I would thank the patron (like you, they are usually trying to help), express my sympathy for them getting sick, and explain that we are constantly striving for the very best in food handling practices. This is usually satisfactory. If it isn't, I'd honestly explain that I don't know why they got sick, and that I'd discuss the matter with all kitchen personnel.

            I'd also agree with your statement that it does happen from time to time. I've eaten at a couple of chain restaurants where it happened more than that - I simply don't eat there anymore.

            1. It's nearly impossible to prove that a particular restaurant made you sick if all you have is your own illness. Sometimes food poisoning manifests itself almost instantly, but sometimes an infection can incubate in your gut for several days before you have any symptoms. Who knows, the "slightly 'off'" sensation you had at lunch may have been the first stirrings of food poisoning you got from a meal you ate two days before.

              To really establish cause and effect you need epidemiology. If other people at your table ate the same stuff and also got sick, that's a good indication that the meal caused the illness. Especially if the folks who avoided the suspect food are fine. So let the restaurant know that you got sick, but don't blame them for it; if they get several reports they should notify the public health officials. If you're worried that they won't report, notify the local health folks yourself, but be prepared to talk about a lot more than the last meal you ate before you got sick.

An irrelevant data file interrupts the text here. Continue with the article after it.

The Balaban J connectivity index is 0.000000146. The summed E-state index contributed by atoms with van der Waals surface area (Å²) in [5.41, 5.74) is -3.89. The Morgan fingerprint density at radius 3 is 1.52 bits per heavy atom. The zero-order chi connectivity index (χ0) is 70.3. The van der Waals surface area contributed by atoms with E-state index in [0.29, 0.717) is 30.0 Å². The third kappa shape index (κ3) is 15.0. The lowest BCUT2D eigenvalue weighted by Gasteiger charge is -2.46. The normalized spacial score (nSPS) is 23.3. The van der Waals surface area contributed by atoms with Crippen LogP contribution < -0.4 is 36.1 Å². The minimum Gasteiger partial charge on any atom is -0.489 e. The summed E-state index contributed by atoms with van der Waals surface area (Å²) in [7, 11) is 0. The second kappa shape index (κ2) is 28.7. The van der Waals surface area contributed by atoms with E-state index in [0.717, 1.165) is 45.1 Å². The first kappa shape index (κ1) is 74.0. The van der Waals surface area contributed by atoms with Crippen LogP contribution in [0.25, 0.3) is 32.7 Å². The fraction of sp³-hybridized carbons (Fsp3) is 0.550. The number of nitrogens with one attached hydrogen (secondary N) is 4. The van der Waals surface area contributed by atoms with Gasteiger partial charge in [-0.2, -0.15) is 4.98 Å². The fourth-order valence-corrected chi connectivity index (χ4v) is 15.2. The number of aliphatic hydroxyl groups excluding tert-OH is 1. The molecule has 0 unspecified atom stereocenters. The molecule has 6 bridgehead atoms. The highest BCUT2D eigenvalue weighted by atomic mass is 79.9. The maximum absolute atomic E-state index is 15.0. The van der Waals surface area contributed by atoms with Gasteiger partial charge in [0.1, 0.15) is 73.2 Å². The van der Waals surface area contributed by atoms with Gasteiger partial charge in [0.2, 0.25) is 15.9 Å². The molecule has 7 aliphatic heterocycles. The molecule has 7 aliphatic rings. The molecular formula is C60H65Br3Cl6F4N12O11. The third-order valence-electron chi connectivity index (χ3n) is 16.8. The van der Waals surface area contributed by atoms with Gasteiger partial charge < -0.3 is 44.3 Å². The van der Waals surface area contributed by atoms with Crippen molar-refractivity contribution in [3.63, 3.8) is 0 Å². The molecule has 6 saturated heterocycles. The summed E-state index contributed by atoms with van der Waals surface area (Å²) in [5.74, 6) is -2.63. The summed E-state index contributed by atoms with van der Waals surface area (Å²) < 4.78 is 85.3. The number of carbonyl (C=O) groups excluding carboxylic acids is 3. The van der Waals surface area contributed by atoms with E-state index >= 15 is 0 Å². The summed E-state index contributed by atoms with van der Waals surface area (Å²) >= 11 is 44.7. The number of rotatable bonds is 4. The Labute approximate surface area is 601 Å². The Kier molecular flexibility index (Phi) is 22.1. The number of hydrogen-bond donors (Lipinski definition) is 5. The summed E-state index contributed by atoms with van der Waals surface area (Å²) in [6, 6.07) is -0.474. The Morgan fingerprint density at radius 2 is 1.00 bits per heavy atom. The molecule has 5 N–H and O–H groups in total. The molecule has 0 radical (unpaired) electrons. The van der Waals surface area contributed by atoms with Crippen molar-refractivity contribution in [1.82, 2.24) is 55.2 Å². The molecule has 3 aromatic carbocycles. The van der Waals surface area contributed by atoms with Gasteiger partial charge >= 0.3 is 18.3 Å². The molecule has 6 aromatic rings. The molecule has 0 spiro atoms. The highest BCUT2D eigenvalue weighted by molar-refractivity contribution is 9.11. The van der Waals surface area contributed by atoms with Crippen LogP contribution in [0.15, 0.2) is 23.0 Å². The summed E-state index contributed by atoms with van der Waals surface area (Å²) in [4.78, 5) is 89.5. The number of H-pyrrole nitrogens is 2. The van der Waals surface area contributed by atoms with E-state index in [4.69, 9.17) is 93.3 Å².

Regardless of whether you can identify the source of your illness, you have my sympathy. It's no fun. Hope you feel better soon.

              1. What doesn't kill you only makes you stronger.

                1 Reply
                1. re: ipsedixit

                  Thank you all for your interestnig comments. I can't prove it, but I'm more convinced than ever that it was that dish---and a specific ingredient on the dish---that made me sick. I go back to that intuitive feeling that something just wasn't right about it at the time....

                  I'd almost be willing to bet money that the restaurant received complaints from other customers who ate the same thing I ate that day. If they did not get any other complaints they could have responded to me with that.

                  I will eventually go back to the restaurant that served the poisoned food because I like the place so much. (ha) I do think that most of the time they do the best they can. But I will never again order that one item from their menu.....

                2. You could (should?) report it to the local department of Public Health.

                  1. It has happened to me from time to time but I haven't done anything except for once because I was 100% sure that it came from the pie as we went through some "tests." I ended up reporting it to the Department of Health and called up the bakery. When I told the guy at the bakery, his response was, "Oh no. Oh no. I'm sorry. It was on Wednesday? I knew it ..." Kind of instills confidence in the place -- no? And then reading the DOH reports, I realized that this one place had really bad infractions, especially since it's part of a larger food court where the other establishments had relatively good scores. And there's another location of that bakery where the reports are fine. So it was this one particular location that was really mismanaged. I'm never going there again.